2014/02/19 07:45 CST

Topics: Future Mission Concepts, asteroids

Imagine flying deep within the asteroid belt to study the most unreachable location in the solar system: the deep core of a terrestrial world.

That will be one asteroid mission that will be proposed for NASA’s upcoming competition to select its next Discovery mission to explore the solar system.

Full article here:

http://www.planetary.org/blogs/guest-blogs/van-kane/20140219-mission-to-a-metallic-world.html

Glaas February 20, 2014 at 9:25

@Hop David
In general, water must be rare inside the frost line which through the asteroid belt. Some eccentric astroids may have it, though. But to find them, one must examine MANY of them, not towing yet one of those tiny ones to Lunar orbit, of the type which we already have a great collection of as old and new meteorites on Earth. The Chelyabinsk event gave us more for free than the NASA meteoroid re-direct mission could delivier at a multi-billion price tag 10 years from now.

Maybe NASA should “retrieve” the fragments of the Chelyabinsk meteoroid to a lunar orbit in space :-D That would be much cheaper and could be done already this year. And the result would be the same, a meteoroid in Lunar orbit, and as pointless scientifically, mining economically, technologically and for purposes of planetary defence. The asteroid retrieval mission is a PARODY of space flight, I hope and predict that it will never happen.

@Doug M.
I agree that the asteroid threat seems to be well under way to be handled by discovery of objects and their orbits. But then there’s the COMET threat…

Doug M. February 20, 2014 at 12:12

@Alex Tolley, “Are you arguing that once we have detected all possible large impactors, that we will know in advance when we will be hit, rather than a surprise?”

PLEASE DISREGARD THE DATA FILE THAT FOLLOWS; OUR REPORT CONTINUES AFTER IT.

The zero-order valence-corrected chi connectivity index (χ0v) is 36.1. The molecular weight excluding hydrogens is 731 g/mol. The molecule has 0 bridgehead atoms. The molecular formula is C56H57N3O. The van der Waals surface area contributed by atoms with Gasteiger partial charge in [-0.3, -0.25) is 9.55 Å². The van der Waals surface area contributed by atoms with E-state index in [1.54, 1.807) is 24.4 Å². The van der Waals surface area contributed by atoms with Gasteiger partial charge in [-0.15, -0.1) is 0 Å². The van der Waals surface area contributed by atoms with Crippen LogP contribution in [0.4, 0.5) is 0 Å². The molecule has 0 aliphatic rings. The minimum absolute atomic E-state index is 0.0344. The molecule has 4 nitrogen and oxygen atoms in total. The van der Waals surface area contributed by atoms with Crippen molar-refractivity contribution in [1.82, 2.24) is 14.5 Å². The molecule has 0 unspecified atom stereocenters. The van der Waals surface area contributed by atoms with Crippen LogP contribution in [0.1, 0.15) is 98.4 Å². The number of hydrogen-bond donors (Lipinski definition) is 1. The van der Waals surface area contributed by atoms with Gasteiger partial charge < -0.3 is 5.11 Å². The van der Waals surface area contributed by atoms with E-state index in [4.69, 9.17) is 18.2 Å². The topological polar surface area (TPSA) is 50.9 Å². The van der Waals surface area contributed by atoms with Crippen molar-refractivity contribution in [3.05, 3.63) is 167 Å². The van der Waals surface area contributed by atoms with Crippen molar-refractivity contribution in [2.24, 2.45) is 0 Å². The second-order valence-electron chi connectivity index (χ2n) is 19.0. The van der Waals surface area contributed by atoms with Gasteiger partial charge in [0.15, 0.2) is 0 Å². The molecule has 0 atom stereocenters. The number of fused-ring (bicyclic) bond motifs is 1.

– Yes, that’s pretty much it.

“If so, does that mean we should wait for all asteroids of damaging size be mapped before we spend considerable resources on planetary defense, because we may not need to for decades?”

– That’s a policy question. But we already know that we’re not going to be hit by anything 1 km across or bigger at least well into the next century.

@Hop David: “But the Tunguska and Chelyabinsk sized rocks? Not even remotely so. And I don’t see any guarantee that we would have a complete inventory by 2030.”

– Well, it’s a good thing I didn’t say that, then. “Well before midcentury, we’ll have most of the Chelyabinsk-size impactors mapped”. I’d bet money on having >80% of those guys by the early 2040s.

@Glaas, comet impacts on earth seem to be very very rare, at least in the last few hundred million years.

Doug M.

Hop David February 20, 2014 at 13:40

@Glaas There are plenty of carbonaceous near earth asteroids with hydrated clays.

“Maybe NASA should “retrieve” the fragments of the Chelyabinsk meteoroid to a lunar orbit in space”

Sigh. I’m guessing I’m wasting my breath since it flew over your head the first time. But here goes: these fragments are 9 km/s from LEO. 13 km/s from a lunar orbit. They do nothing to break the exponent in the rocket equation.

On the other hand there are carbonaceous asteroids that could be parked in lunar orbit for around .2 km/s